An M.G. Locost Build
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May 16, 2013
Color Issues

We painted all of our wood pieces with Golden Mahogany stain last week and they turned out terrible. They looked okay when the stain was going on, maybe a little redder than we wanted, but okay. So we put on a coat of varnish and then set them up next to the car and they looked terrible. They hardly looked like wood anymore, they were so red. Needless to say, although we're going to anyway, after all those long hours of cutting, trimming, and sanding veneer, this was extremely disappointing.

  Fake-looking Day-Glo orange-red wood
click to enlarge

We thought maybe we just needed a few days to get used to it. After we'd seen it a few times on the car, and worked with it a little bit, the color would start to grow on us. And as it turned out, no, it didn't. It got worse. We had nightmares about Day-Glo orange-red finishes on everything. It wouldn't have been so bad if the wood was hidden somewhere in the deep recesses of the car, like the engine compartment, but this would be staring us in the face every time we drove the car. The more we looked at it, the more depressed we got.

Then we remembered the options, and we cheered up a little. We always have options, and they're not just for things that don't fit, they're for anything that tries to make us look like complete amateurs. As opposed to regular amateurs, which as you know we're okay with. The first option is always the same—the do-over. Start from scratch, or in this case rip off the old veneer and stick on some fresh stock. We actually have enough veneer left over to do this, but we're not sure we have the patience. Actually, we are sure. We don't. Doing it even once was too much work.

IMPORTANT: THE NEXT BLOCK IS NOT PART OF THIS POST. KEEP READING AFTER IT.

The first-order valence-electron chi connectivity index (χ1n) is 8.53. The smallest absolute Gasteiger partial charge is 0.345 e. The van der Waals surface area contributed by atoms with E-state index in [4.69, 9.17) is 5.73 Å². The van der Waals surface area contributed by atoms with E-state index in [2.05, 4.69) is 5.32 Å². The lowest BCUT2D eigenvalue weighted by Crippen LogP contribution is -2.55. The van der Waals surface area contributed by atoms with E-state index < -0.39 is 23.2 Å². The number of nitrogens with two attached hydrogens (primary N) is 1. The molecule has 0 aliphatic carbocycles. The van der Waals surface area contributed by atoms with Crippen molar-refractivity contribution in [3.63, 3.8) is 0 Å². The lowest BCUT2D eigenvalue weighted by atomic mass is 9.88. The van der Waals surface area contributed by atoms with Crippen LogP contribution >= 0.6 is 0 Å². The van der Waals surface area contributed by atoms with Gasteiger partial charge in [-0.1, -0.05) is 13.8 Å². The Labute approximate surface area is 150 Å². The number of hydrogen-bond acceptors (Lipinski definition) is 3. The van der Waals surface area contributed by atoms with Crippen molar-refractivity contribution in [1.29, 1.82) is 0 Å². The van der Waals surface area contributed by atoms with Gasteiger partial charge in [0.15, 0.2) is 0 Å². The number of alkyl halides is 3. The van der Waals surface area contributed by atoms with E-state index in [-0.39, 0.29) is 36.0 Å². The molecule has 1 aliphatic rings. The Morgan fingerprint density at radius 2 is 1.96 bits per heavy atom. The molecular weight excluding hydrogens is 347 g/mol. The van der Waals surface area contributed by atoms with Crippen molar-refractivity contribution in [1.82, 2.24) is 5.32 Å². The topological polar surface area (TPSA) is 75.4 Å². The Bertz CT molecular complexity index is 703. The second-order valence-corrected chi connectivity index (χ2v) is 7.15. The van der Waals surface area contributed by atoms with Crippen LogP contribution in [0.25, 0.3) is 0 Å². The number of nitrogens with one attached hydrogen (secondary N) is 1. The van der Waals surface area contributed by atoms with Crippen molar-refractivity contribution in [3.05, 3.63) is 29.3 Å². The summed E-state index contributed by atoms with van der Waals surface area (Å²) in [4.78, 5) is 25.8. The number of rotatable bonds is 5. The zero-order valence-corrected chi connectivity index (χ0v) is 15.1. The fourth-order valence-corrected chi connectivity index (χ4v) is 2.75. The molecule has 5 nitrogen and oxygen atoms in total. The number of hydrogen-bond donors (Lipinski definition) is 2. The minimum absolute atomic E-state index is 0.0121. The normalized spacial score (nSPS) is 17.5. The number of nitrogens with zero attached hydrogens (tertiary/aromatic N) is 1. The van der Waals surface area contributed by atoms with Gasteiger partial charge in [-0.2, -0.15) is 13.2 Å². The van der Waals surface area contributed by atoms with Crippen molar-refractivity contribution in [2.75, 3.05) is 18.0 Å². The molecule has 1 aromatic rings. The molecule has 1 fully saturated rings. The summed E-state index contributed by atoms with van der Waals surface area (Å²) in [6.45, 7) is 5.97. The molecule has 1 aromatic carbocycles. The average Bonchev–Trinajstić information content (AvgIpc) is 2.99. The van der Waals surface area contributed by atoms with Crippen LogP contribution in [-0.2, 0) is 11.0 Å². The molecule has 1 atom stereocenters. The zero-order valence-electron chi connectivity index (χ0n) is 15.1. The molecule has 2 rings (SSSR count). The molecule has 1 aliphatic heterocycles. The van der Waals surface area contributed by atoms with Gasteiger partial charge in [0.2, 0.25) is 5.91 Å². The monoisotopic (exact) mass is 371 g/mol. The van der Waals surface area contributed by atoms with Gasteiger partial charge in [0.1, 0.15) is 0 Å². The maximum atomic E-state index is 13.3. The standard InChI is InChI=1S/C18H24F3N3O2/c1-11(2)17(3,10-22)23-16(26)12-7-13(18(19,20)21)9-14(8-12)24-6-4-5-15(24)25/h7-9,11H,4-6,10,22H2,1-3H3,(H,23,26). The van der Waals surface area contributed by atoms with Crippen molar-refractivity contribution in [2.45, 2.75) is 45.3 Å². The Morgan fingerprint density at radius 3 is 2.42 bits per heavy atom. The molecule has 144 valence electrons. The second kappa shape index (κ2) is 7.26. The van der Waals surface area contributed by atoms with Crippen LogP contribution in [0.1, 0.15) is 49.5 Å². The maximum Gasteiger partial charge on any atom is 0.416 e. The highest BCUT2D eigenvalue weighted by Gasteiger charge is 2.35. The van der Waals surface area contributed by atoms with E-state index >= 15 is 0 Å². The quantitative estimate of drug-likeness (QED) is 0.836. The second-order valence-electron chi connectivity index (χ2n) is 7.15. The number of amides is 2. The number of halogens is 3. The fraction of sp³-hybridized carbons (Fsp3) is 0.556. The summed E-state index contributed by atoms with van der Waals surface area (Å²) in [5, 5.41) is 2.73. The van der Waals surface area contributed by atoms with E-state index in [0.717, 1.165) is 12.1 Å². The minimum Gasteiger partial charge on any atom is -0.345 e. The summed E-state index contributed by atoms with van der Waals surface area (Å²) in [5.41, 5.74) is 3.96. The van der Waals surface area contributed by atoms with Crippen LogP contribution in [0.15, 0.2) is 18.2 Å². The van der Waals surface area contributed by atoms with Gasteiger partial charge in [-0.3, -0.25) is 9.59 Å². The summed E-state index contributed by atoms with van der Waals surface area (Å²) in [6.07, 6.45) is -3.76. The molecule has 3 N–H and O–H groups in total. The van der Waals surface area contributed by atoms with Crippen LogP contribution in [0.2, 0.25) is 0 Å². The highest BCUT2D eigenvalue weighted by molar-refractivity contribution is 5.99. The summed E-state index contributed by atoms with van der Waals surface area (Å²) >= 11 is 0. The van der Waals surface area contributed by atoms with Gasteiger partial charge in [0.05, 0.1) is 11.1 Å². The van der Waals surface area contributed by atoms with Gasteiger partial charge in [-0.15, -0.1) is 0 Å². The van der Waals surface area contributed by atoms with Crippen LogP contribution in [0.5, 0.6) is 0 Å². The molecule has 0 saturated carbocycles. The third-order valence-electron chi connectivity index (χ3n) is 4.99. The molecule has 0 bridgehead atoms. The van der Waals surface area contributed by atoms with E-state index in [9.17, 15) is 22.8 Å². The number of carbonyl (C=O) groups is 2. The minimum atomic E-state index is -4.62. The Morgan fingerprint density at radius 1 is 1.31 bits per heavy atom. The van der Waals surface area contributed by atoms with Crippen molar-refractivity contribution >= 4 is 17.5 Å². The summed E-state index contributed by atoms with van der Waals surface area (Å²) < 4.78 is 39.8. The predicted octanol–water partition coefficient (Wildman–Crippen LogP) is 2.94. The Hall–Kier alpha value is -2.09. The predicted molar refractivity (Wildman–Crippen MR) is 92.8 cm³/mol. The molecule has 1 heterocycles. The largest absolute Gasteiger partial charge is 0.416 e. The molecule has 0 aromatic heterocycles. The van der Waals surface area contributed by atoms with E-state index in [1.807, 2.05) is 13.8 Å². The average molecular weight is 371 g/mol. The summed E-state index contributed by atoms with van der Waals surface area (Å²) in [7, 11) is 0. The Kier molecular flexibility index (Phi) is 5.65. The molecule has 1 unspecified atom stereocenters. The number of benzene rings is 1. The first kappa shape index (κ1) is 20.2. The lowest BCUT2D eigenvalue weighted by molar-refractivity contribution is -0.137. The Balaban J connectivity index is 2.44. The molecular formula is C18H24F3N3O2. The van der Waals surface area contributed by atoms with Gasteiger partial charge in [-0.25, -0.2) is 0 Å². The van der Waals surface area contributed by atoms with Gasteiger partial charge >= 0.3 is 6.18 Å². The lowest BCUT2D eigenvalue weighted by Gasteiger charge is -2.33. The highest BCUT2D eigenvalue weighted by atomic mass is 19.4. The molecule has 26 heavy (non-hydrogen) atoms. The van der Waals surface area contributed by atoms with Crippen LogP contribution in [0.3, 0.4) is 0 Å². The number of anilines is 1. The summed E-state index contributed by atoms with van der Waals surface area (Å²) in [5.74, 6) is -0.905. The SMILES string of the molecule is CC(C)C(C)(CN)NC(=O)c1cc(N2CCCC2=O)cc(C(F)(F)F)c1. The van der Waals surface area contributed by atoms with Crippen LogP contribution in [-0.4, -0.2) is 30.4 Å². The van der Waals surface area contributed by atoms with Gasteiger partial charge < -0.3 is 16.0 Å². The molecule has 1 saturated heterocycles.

The second option would be some kind of alternative covering, like for instance vinyl. We could apply it directly over the wood, which would probably be a good idea anyway since removing the veneer at this point would enlarge the glove box door gap to unsightly proportions. This is typical of second options in general, in that it solves the problem but highlights the fact that we made a huge mistake and we're now trying to cover it up. Usually we reject option two on those grounds alone.

Option number three came to us by way of the Internet. We asked Google how to darken an already-stained surface, and Google got back to us with something called Minwax Polyshades, a product apparently engineered specifically for amateurs like us who thought they knew something about color selection and wood staining until they actually tried to do it. Polyshades is a stain-slash-varnish-in-one that tints the previous finish without actually getting into the wood. It's like a wash, I suppose, although I have only the haziest notion of what a wash actually is.

Actual wood color  
click to enlarge

We experimented with Polyshades Royal Walnut on our sample piece, and it came out perfect, or not perfect, but, you know, perfect compared to how it looked before. It's brown, not red. This is a color we can live with, a color we can stare at for hours while cruising the main drag or carving up back roads. Even better, it dried to a flat finish. The satin varnishes we tried all dried to a gloss finish. Although in retrospect that may have had more to do with not stirring the varnish first, something we had to do with the Polyshades.

  Glove box door almost matches. Okay, maybe not.
click to enlarge

So we painted everything with Polyshades and now all of the wood looks good again, although the glove box door didn't end up the exact same shade of brown as the dash, which is kind of a disappointment after all the time we spent making sure the grain matched. But it doesn't look that bad, and all things considered it's an acceptable trade-off. In any case we went ahead and covered everything with a couple of coats of spar varnish, so it's done and we're not making any more changes.

With that near-disaster behind us we're now ready to move on to our next near-disaster, which will be the bodywork. We ordered a bunch of thin sheets of aluminum, and after they arrive we'll somehow have to bend them into the shape of a car, and then rivet them to the chassis in a way that makes them look as if they weren't riveted to the chassis. At least that's the goal. We've been known to settle for less. As always, we'll see how it goes.


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